The following criteria apply to areas of the eastern Great Lakes:
- Lake Effect
Snow Watches mean that conditions in the atmosphere are primed to produce
lake effect snow. Watches are issued from 24 to 36 hours in advance
of an anticipated event.
Effect Snow Warnings mean that more than seven inches of snow are expected
in a 12 hour period or more than nine inches of snow in a 24 hour period.
Effect Snow Advisories mean that four to seven inches of snow are expected
in a 12-hour period.
does the NOAA National Weather Service Forecast Lake Effect Snow?
lake effect snows impact such a small geographic region, it was only recently
that they could be predicted by NOAA’s regional and national scale
computer models. Forecasters also rely on locally developed methods to
predict such events. Forecasters at the Buffalo office for example, used
lessons learned from years of operational experience and rules of thumb
to develop their own forecast tool called BUFKIT.
BUFKIT is a computer application that uses high-resolution numerical weather
prediction data to enhance forecasts for local scale snowstorms near the
Great Lakes. The local scale data sets are interpolated from hourly forecast
data from one of NOAA’s National Centers for Environmental Prediction
models. The data is collaborated by voluntary local snow spotters. BUFKIT
quickly and easily streamlines the process of assimilating these data
sets for operational use in the real-time forecast environment. The data
sets are extremely well-tailored for the prediction of lake-effect snow
because they provide the high degree of temporal and vertical resolution
necessary to evaluate these local scale events.
designed in the early 1990s to help predict lake effect snow, BUFKIT is
so successful and user friendly that its use has been expanded to include
other local scale weather predictions, including floods, thunderstorms
and high winds. Today, BUFKIT is being used at more than one hundred locations
throughout the United States and Canada.
Lake Effect Snow Occur in Areas other than the Great Lakes?
the term lake effect snow refers to storms occurring on the Great
Lakes region, in theory, anywhere cold air move across a warm body
of water (lakes, bays, oceans and even reservoirs), the same mechanisms
will produce similar local scale snows. For example, similar snow
storms are known to occur off the Great Salt Lake in Utah, Finger
Lakes region in New York state and Lake Champlain bordering Vermont
and New York.
effect snows” have been observed in Delaware Bay, Chesapeake
Bay, and Massachusetts Bay/Cape Cod and even continental land masses
passing over open ocean waters have produced “ocean effect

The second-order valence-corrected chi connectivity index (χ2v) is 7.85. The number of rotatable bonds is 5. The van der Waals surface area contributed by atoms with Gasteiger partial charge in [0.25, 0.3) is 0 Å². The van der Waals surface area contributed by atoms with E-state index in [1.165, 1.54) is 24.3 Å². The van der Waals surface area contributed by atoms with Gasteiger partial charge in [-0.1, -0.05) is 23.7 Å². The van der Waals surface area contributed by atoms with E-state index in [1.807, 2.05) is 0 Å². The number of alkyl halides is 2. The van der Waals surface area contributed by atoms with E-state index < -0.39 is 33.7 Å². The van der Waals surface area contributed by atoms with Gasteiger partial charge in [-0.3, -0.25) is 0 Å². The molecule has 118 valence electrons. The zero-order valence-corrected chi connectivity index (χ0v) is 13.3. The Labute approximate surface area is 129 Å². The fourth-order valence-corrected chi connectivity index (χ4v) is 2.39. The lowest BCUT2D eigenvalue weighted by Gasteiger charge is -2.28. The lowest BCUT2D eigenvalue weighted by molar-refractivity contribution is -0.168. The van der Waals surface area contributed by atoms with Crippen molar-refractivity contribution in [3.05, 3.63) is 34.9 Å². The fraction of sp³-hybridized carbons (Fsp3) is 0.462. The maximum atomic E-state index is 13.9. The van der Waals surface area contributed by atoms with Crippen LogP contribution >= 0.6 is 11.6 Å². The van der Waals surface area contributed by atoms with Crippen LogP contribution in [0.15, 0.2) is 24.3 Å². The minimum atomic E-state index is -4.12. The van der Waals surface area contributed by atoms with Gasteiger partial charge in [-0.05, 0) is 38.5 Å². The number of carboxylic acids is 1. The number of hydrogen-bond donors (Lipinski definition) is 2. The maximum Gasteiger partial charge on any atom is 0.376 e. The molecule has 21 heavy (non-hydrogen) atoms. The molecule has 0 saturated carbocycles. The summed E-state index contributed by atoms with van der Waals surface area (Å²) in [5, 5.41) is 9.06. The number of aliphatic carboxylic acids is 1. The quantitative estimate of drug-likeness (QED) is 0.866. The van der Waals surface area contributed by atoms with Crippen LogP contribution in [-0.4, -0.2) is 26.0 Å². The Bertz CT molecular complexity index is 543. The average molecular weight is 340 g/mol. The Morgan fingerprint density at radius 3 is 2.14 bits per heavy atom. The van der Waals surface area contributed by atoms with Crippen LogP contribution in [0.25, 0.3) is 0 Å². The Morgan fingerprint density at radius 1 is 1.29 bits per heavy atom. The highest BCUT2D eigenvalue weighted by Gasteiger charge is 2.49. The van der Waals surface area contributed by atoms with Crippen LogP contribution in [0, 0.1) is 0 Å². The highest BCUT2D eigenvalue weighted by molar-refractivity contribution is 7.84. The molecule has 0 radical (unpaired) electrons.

snows” near Long Island Sound, the Gulf of St. Lawrence and
the Canadian Maritimes.
similar to the lake effect snow may also occur in other parts of
the world, near large lakes and other regions such as the Sea of
Japan, Bay of Finland and in Scandinavia near the Baltic Sea.
To more accurately
measure the snow that fell from such localized storms, the office trained
hundreds of volunteers from across the region to call in snowfall measurements.
The network provides forecasters with real-time updates on conditions
and snowfall accumulations.
is NOAA doing to improve Lake Effect Snow forecasts in the future?
NOAA continues working to improve lake effect snow forecasts using satellite
data, advanced high resolution computer models and collaborative partnerships:
is using satellites to help track and forecast lake effect snow. NOAA
geostationary operational environmental
satellites (GOES) are being used to monitor the location and movement
of lake effect snow bands both during the day and night using infrared
satellite technologies. NOAA also uses its polar-orbiting
environmental satellites (POES) to obtain accurate lake surface
temperatures — an important factor in determining the potential
for lake effect snow — using Advanced Very High Resolution Radiometer
(or AVHRR) remote sensing technology. The NOAA
Great Lakes Environmental Research Laboratory then uses this data
in combination with ice cover data from the NOAA
National Ice Center to compile digital maps known as the daily
Great Lakes Surface Environmental Analysis (or GLSEA). This information
is then fed into computer models to predict snowfall in the Great Lakes
Over the past 10 years, new and improved numerical models and forecast
techniques have greatly improved lake effect snow forecasts. For example,
because of increased spatial and temporal resolution in NOAA’s
regional and national scale models, many meteorological parameters associated
with the Great Lakes can now be incorporated into these models, including
Great Lakes surface temperatures. NOAA’s research efforts are
also concentrating on real-time mesoscale numerical models that will
predict not only the location and movement of lake effect snow, but
accurate snowfall amounts as well.
NOAA’s National Weather Service Forecast Office in Buffalo, N.Y.,
is involved in a NOAA-funded
Cooperative Program for Operational Meteorology, Education and Training
(COMET) project wiith the State University of New York at Oswego
to evaluate computer models designed to help further improve Lake Effect
Snow forecasts. The Buffalo Weather Forecast Office, located near the
Canadian border, also coordinates the Great Lakes Workshop on Operational
Meteorology, an annual conference dedicated to share new forecast techniques
and technology to improve the prediction of all types of weather associated
with the Great Lakes region.
Effect Snow Monitoring
One of the best ways to monitor and track lake effect snow during
the winter season is to go to the Buffalo
Weather Forecast Office Web page (or other NOAA National Weather Service
forecast offices across the Great Lakes region) and use the Buffalo local
weather radars to track the movement of the lake effect snow bands in
near real time. If you want to learn more about the topic or look back
at lake effect snow storms on the eastern Great Lakes, go to the NWS
Buffalo Lake Effect Snow Page.
TO DELIVER COLD-HEARTED VALENTINE: Persistent February Chill Supporting
Array of Winter Weather Woes
NOAA National Weather Service Eastern
Region—Latest Winter Weather Watches and Warnings Issued
NOAA Weather Safety
Storms: The Deceptive Killers (PDF)
Lake-Effect Snow Summary
NOAA Storm Watch
NOAAWatch—Storms and Hazards
National Weather Service, (301) 713-0622